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What happens if Trump can't pay the $454 million bond in his New York fraud case?


What happens if Donald Trump cannot pay the $454 million bond in his New York fraud case? A judge ordered the former president to pay up after finding his company inflated its value to get better rates on bank loans. Next Monday is the deadline to pay the bond, and Trump's lawyers say they tried but couldn't raise the cash needed. We wanted to hear more about the legal options for both sides, so we called Adam Pollock. He's a former assistant attorney general in New York, and he's with us now. Good morning.

ADAM POLLOCK: Good morning, Michel.

MARTIN: So if you take the Trump team at its word that they don't have the cash, what are the options for New York Attorney General Letitia James to get Trump to pay?

POLLOCK: She can begin enforcement of the judgment immediately. She has offered a 30-day grace period, which is set to expire next week, but she can immediately begin enforcement. And under the law in New York, there's a bunch of devices that she can use to enforce the judgment. A couple of them come to mind. One is a restraining notice. She can serve, herself as an attorney, a restraining notice to Trump that says don't use any money until you pay us. Don't spend any money. And for example, he goes on TV and is spending money. He's flying his private jet around. It costs me maybe $70 to fill up at the pump these days, which seems like a lot, but the private jet probably costs $20,000 to fill up with gas, and that's spending money in an inappropriate way when he owes $455 million to the people of the state of New York.

The restraining notice would say, don't spend money. Don't fill up your jet at the pump until you pay the state of New York or you will be held in contempt of court. And my impression is that Justice Engoron, the judge here in New York, would be quick to hold him in contempt of court. So that's one example of a means that she can use to enforce the judgment.

MARTIN: Is it possible that she could grant another extension or even lower the amount?

POLLOCK: She could, but to what end? The court has decided that he has owed $455 million. Of course, like any litigant, she could settle. If he wanted to write a check to New York today for 250 million, I would presume that the office would consider that carefully. But short of that, there's no reason to proactively offer to lower the amount.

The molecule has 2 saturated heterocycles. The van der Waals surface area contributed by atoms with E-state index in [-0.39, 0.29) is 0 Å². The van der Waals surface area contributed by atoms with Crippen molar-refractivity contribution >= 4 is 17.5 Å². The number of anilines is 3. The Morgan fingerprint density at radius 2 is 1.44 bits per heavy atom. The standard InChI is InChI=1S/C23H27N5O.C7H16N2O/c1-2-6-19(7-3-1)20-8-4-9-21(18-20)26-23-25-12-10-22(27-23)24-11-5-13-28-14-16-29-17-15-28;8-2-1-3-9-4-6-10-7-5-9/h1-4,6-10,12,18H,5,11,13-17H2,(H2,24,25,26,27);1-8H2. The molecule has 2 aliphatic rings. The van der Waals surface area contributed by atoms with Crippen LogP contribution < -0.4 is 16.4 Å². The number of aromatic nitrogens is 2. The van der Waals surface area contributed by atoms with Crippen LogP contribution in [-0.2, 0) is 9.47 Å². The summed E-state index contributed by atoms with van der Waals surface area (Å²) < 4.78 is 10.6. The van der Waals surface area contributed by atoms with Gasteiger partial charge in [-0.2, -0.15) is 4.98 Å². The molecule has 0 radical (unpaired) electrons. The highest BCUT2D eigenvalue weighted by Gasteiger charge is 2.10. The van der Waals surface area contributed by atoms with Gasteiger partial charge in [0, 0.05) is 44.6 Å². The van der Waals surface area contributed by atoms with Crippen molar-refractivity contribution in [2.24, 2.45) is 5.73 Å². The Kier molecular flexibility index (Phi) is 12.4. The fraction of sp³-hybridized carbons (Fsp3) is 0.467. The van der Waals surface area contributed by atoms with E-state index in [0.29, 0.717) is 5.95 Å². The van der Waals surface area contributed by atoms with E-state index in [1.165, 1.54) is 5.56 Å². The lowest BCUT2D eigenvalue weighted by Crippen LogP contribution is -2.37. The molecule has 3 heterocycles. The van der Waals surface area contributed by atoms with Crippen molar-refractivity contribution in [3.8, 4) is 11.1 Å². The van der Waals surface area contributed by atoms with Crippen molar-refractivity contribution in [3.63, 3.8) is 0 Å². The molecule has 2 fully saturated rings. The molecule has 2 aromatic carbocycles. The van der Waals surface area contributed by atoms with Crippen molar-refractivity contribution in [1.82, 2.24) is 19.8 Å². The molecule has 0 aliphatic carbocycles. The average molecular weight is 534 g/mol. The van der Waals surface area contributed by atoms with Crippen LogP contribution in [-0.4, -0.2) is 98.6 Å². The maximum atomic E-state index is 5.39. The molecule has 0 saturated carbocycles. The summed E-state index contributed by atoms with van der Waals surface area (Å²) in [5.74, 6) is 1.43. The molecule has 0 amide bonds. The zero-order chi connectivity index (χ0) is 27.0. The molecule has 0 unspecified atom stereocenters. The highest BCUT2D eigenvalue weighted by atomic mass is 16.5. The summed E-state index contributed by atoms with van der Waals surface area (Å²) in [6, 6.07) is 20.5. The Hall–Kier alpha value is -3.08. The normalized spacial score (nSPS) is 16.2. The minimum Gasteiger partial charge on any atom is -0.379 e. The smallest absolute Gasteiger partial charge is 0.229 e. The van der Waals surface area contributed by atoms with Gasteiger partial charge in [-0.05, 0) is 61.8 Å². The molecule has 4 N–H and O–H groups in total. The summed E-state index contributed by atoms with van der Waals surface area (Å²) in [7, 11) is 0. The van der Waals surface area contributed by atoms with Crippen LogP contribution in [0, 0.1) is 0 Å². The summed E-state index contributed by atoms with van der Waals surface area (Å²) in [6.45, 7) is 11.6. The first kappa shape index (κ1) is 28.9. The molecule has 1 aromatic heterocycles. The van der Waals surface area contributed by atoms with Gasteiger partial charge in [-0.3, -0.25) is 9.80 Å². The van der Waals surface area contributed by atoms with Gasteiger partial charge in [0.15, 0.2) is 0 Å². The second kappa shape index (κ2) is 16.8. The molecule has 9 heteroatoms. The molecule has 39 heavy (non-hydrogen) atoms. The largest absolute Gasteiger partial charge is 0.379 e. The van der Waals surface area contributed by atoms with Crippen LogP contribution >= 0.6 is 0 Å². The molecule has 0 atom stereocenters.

MARTIN: So in a way, she'd be, like, negotiating against herself, I guess.

POLLOCK: That's right. When she has a bunch of tools to go into banks, drain his accounts, she has - the entire trial was effectively a roadmap to his financial assets. She can now send out a sheriff or a marshal of the city of New York to go walk into a financial institution holding what's known as an execution, and empty his bank account short of $3,000, which is the statutory floor.

MARTIN: Interesting. So let me wheel it around. Mr. Trump's lawyers argue that a bond of this size is rarely, if ever, seen, and that fines of this size are usually reserved for large public companies. That's one reason I raised the issue of the amount. He says that these are usually reserved for large public companies, not individuals or privately held businesses. Is this accurate, and could this be grounds for appeal?

POLLOCK: Look, this is an extraordinary sized judgment because this is an extraordinary case. He is right. Most cases don't end in a $450 million judgment. But here, the court found that there was an extraordinary fraud and levied an extraordinary result - a $450 million judgment. So, yes, it is rare. Most cases don't end in a $450 million judgment, but this isn't most cases.

MARTIN: So Mr. Trump's lawyers also say that if he's forced to do a quick fire sale of his properties, it could lead to losses that he couldn't get back, even if he is eventually found not guilty. Is that a fair concern?

POLLOCK: This is a concern that could be raised by every defendant - for any defendant. Perhaps for one person, $450 is a large amount that they were found liable for. And for the next defendant, it could be $450,000. But in Albany, our legislature has decided that if you want to bond an appeal, you have to put up the full amount. Anybody can appeal. You don't have to file a bond to appeal. But if you want to bond the appeal, stop enforcement of the judgment, you have to put up the full amount. That's what the law says, And that's a policy decision that Albany has made.

MARTIN: Very quickly, do you care to hazard a prediction? What do you think will happen?

POLLOCK: I think that the appellate court should rule that he has to bond the full amount, and he has said that he can't, that he doesn't have $450 million in cash. But I think that he - if he wants to stave off enforcement, he needs to find a way to raise it and quickly.

MARTIN: That is Adam Pollock. He's a former assistant attorney general in New York. Mr. Pollock, thank you so much.

POLLOCK: Thank you. Transcript provided by NPR, Copyright NPR.

NPR transcripts are created on a rush deadline by an NPR contractor. This text may not be in its final form and may be updated or revised in the future. Accuracy and availability may vary. The authoritative record of NPR’s programming is the audio record.

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